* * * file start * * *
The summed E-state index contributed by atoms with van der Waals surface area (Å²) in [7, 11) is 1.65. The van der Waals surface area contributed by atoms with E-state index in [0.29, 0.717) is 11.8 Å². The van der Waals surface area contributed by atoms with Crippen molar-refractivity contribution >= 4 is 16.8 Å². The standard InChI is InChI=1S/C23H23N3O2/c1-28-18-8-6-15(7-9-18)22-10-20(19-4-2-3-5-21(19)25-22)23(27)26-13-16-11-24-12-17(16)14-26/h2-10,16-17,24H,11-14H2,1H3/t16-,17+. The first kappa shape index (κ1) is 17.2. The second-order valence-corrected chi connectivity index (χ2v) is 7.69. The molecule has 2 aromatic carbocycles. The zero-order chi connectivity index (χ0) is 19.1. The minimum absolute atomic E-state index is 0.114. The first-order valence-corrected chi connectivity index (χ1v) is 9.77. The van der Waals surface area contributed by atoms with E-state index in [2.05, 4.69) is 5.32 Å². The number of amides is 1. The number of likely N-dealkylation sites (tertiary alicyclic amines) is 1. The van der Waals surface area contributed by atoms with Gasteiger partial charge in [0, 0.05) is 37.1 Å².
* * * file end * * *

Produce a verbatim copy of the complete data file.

The summed E-state index contributed by atoms with van der Waals surface area (Å²) in [7, 11) is 1.65. The van der Waals surface area contributed by atoms with E-state index in [0.29, 0.717) is 11.8 Å². The van der Waals surface area contributed by atoms with Crippen molar-refractivity contribution >= 4 is 16.8 Å². The standard InChI is InChI=1S/C23H23N3O2/c1-28-18-8-6-15(7-9-18)22-10-20(19-4-2-3-5-21(19)25-22)23(27)26-13-16-11-24-12-17(16)14-26/h2-10,16-17,24H,11-14H2,1H3/t16-,17+. The first kappa shape index (κ1) is 17.2. The second-order valence-corrected chi connectivity index (χ2v) is 7.69. The molecule has 2 aromatic carbocycles. The zero-order chi connectivity index (χ0) is 19.1. The minimum absolute atomic E-state index is 0.114. The first-order valence-corrected chi connectivity index (χ1v) is 9.77. The van der Waals surface area contributed by atoms with E-state index in [2.05, 4.69) is 5.32 Å². The number of amides is 1. The number of likely N-dealkylation sites (tertiary alicyclic amines) is 1. The van der Waals surface area contributed by atoms with Gasteiger partial charge in [0, 0.05) is 37.1 Å².